Scores of MPs, diplomats and former politicians have arrived at St Patrick’s Cathedral in Melbourne for the funeral of Labor Senator Kimberley Kitching.

Former prime minister Tony Abbott, Deputy Prime Minister Barnaby Joyce and Defence Minister Peter Dutton are among the most prominent of a large group of conservative politicians who made their way to the cathedral on Monday afternoon to pay their respects.

Labor Senators Kimberley Kitching, Penny Wong and Katy Gallagher.Credit:Alex Ellinghausen

Premier Daniel Andrews and Opposition Leader Matthew Guy, along with a group of senior Victorian state politicians ministers including Treasurer Tim Pallas, Employment Minister Jaala Pulford and Trade, Tourism and Sport Minister Martin Pakula were also in the congregation.

Senator Kitching, who was 52, died on March 10 from a suspected heart attack. Since then, her supporters have detailed her private belief that she was bullied and ostracised by some of her colleagues, led by Labor’s senate leadership team of Penny Wong, Kristina Keneally and Katy Gallagher.

Senator Wong has denied the claims but apologised over the weekend for telling Senator Kitching in a meeting that she would be more worried about climate change if she had children.

Some of Senator Kitching’s closest friends believe the long period of alleged mistreatment, coupled with the Victorian right faction’s apparent threat to dump her from her Senate position, contributed to her stress levels before her death. Senator Kitching also had a thyroid problem that was causing heart problems.

Anthony Albanese.Credit:

Labor leader Anthony Albanese and the three female Senate leaders have also arrived for the funeral, which is being livestreamed, with about 30 senators and 25 members of the House of Representatives.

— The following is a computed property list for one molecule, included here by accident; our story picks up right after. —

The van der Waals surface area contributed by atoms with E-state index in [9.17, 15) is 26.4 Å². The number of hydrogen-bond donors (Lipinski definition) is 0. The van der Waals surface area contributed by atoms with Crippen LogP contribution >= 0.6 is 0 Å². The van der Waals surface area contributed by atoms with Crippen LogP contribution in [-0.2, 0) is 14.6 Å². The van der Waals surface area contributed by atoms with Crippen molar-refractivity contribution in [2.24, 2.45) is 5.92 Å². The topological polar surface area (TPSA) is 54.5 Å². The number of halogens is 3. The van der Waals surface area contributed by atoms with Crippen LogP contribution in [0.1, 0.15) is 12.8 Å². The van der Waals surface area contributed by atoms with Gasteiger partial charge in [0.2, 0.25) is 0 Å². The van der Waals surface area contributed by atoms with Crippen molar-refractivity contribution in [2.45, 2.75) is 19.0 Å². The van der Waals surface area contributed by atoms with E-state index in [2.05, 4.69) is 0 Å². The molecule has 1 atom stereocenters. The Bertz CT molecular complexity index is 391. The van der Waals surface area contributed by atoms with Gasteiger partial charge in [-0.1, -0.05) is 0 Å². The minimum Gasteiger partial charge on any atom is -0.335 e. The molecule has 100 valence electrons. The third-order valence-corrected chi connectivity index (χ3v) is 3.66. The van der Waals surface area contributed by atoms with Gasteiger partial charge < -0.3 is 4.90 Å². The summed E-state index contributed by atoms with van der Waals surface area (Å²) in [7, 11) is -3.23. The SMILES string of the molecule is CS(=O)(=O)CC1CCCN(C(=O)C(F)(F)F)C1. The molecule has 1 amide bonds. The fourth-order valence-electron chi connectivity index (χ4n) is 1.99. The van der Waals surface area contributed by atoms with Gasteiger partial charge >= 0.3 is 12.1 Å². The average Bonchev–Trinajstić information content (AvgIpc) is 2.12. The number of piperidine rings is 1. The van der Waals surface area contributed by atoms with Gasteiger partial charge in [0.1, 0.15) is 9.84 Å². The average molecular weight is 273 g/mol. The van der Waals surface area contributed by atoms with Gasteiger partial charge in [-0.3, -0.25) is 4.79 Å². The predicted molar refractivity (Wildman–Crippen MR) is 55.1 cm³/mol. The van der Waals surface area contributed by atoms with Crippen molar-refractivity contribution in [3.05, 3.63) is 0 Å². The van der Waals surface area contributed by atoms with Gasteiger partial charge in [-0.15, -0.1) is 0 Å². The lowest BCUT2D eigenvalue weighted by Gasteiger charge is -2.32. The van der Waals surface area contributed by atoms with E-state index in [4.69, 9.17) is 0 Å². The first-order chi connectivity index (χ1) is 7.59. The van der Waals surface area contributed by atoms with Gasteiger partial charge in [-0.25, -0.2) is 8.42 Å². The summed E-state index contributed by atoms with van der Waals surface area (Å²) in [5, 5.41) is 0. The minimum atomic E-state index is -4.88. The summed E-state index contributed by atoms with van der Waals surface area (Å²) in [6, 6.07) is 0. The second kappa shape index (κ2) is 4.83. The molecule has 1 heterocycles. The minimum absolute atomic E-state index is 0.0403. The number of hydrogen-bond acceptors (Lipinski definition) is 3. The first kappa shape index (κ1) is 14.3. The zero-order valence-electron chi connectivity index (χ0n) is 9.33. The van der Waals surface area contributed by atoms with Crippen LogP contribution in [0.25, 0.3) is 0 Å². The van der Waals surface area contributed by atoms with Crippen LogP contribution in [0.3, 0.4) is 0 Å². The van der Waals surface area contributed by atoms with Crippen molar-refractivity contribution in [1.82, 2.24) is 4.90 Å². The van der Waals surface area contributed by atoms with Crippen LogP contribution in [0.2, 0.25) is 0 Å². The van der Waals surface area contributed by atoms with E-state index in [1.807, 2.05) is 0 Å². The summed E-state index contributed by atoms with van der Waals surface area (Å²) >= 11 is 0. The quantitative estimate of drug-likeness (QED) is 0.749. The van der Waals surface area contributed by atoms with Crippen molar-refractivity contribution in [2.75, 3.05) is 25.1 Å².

Former Victorian premier Steve Bracks, who Ms Kitching worked for, has also turned up, while diplomats from Israel, Turkey, Britain, Lithuania, the US and many other nations will pay their respects to the foreign policy hawk who was one of the Chinese government’s strongest critics in Canberra.

Senator Kitching’s husband, Andrew Landeryou, and her long-time friend Mr Shorten are expected to speak at the service. Senator Don Farrell, another friend of Senator Kitching who will deliver a reading, said she had been worried about her preselection but did not believe she would be removed in the factional brawl. Others in the Victorian branch dispute this.

Senator Farrell, Mr Albanese and others had claimed it would be inappropriate to debate the allegations before Monday’s funeral. However, Ms Kitching’s closest allies support the media attention on the topic and want Labor’s leadership team to address the issue in a fulsome manner.

The Sydney Morning Herald and The Age revealed that in the final weeks of her life, Senator Kitching was unsure whether she could trust Mr Albanese amid a long-running dispute over the confirmation of Victorian candidates, although she did not raise her concerns with him. It has also been reported she made a complaint about bullying to deputy leader Richard Marles.

Some federal Labor MPs and Victorian Labor figures believe Senator Kitching’s supporters are using her death to damage factional opponents, and the episode has sparked a debate about the acceptable interpersonal behaviour in the cut-throat world of politics.

On Sunday Senator Wong said “common decency” should be demonstrated when someone had died. “I would invite some of those making claims and sharing views to consider and reflect on whether or not they have demonstrated that now,” she said.

Senator Wong described her late colleague as an “extraordinary politician” who was fiercely committed to the things she believed in and relentless in pursuing them. “Politics is challenging … I’ve no doubt at times we say and do things, all of us … without thinking about the impact on others. And we should reflect on that.”

Prime Minister Scott Morrison accused Labor of living in “a crystal cathedral” while being “pretty quick to throw stones” over accusations of misbehaviour.

“These are very serious issues, and they’re serious issues that Anthony Albanese has to deal with,” he said.

“This is on his watch. This only happened weeks ago, weeks ago, and he can’t duck and run on this.”

With Katina Curtis

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